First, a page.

Talking with My Attorney – Stigma of Migraine

Last week, I had my first of two interviews with my attorney and I must say that while he made me feel more at ease with my coming hearing, he also gave me a lot to think about. Maybe a little too much to think about, I ended up not getting to sleep until just before the sun rose the day after the phone call.

The first interview was more or less a meet and greet, get to know me type interview. We went over my work history and he took the time to answer the few dozen questions I had for him. He sounds young but motivated, sympathetic to my situation but didn’t attempt to sugar coat anything I had to ask. He took the time to really listen to me and when I asked him the question that had been bouncing around my head since the beginning, he didn’t even stop to think about it.

What would happen if I have a migraine during my hearing?

The entire process has been a stressor but we are coming up on the most stressful point of my disability journey and that’s being shuffled into a small room with people I don’t know to talk about a condition that they may have already formed their own personal opinions on, underneath the harsh fluorescent lighting and staring into a giant TV screen that I will not be able to control the brightness on. No doubt my appetite will not be good that morning because I will have a bazillion butterflies in my stomach, I probably won’t be able to sleep well the night before and the mother of all mother’s, we are doing this in the beginning part of December, where the winter weather patterns will start to play into everyday life. My birthday is seven days after my hearing, I’ve had seasonal weather, snow and ice storms, a rouge arctic blast – what could I be looking at the day of the hearing?

If no one else will say it, I will – the cards are stacked against me and I have no doubt that a migraine will happen, so the question had to be asked. What he told me made me stop breathing for a few moments.

“If one was to occur, Stacey, I would ask the judge for a break so we can get you to your meds and someplace quiet so you can gather yourself but I would highly recommend we push through to the end. I’m not trying to upset you, but migraine cases are the toughest cases to win, if you were to have one in front of the judge, it would more than likely work in your favor.”

Did anyone catch that?

“I’m not trying to upset you, but migraine cases are the toughest cases to win, if you were to have one in front of the judge, it would more than likely work in your favor.”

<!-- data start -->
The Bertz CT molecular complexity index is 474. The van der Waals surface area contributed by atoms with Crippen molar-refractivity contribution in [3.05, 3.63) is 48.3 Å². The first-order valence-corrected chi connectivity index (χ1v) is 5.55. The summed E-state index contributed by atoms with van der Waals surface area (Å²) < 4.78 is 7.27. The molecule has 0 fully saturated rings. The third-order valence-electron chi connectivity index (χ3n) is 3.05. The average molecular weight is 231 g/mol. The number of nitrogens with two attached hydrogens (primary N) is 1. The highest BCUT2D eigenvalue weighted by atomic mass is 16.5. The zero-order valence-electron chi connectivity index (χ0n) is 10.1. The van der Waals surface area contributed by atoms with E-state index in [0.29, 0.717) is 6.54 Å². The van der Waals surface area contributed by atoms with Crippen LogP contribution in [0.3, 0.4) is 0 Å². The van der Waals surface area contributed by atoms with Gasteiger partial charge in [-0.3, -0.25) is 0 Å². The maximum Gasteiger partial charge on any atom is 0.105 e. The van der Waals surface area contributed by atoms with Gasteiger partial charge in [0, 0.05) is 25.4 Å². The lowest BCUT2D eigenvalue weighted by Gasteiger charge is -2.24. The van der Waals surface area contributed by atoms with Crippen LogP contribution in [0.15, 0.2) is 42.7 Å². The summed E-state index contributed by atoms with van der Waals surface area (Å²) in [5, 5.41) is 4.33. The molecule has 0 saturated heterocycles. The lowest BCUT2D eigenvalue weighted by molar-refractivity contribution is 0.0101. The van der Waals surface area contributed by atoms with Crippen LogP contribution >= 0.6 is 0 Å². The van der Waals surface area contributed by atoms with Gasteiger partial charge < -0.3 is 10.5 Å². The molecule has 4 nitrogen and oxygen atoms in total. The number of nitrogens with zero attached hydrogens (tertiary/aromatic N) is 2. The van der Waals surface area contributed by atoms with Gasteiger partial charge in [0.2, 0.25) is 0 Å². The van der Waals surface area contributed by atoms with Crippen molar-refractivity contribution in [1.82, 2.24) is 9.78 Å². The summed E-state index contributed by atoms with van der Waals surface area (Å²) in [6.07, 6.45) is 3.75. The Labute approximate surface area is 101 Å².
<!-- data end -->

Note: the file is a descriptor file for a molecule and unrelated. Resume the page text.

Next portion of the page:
I read somewhere that the World Health Organization ranked chronic migraine as number seven of the top conditions to cause permanent disability worldwide but the study has been outdated now for a couple years (2013 I believe). Chronic migraine is not listed among the list of disabling conditions as per Social Security (which proves nothing honestly, there are a number of disabling conditions that’s not listed but you can still get fight for your disability, it’s all a matter of presenting enough evidence to prove you can’t work) but what I’m getting at here is just the simple fact that the stigma has infiltrated in places you may not be aware of – i.e. the government. WHO may have given chronic migraine a thorough once over, but they will not be at my hearing.

I must have been quiet for a little longer than I should have, I vaguely heard him say my name before I snapped out of my deer in headlights look that no doubt clouded my face and caused my already obliterated brain to throw a rod. Luckily, he cooled my nerves down some by telling me he knows my judge, saying he’s a good guy, extremely fair and if I were to have a migraine in front of him – he would take my discomfort seriously. We will discuss my condition further in our next meeting the middle of next month, but I gave him enough information to make him realize that since it will only be the two of us in this room during the hearing, he needed to be aware of my symptoms.

He ended the interview by telling me he’s dealt with migraine cases before, but none as severe as mine and that he was very sure the law firm had never seen such a severe case, either. It’s one thing to have migraines ten times a month – another matter entirely when it doubles and shows stroke-like symptoms. He asked me how I do it – I told him some days I wasn’t exactly sure myself, some days are just easier than others.

I am still nervous about my hearing but not as bad and the rest leaves a little bit to be desired. I am falling into the trap we seem to find ourselves in sometimes – we find out that we are meeting new people and our first instinct is to immediately go on the defensive, assuming they are part of the uneducated mass who believe migraines are just bad headaches. I do my best to not fall down that hole but it’s very hard not to sometimes and this is one of them. I could find out that the vocational doctor knows someone with migraines, or the administrative judge may have a sister or mother that suffers from them. Until I am sitting before them and begin to answer their questions, I’m just not sure. But I do know one thing – my attorney knows people with migraines so I’m not just walking in there with someone that knows how to handle Social Security – I’ve got an advocate.

This article represents the opinions, thoughts, and experiences of the author; none of this content has been paid for by any advertiser. The Migraine.com team does not recommend or endorse any products or treatments discussed herein. Learn more about how we maintain editorial integrity here.

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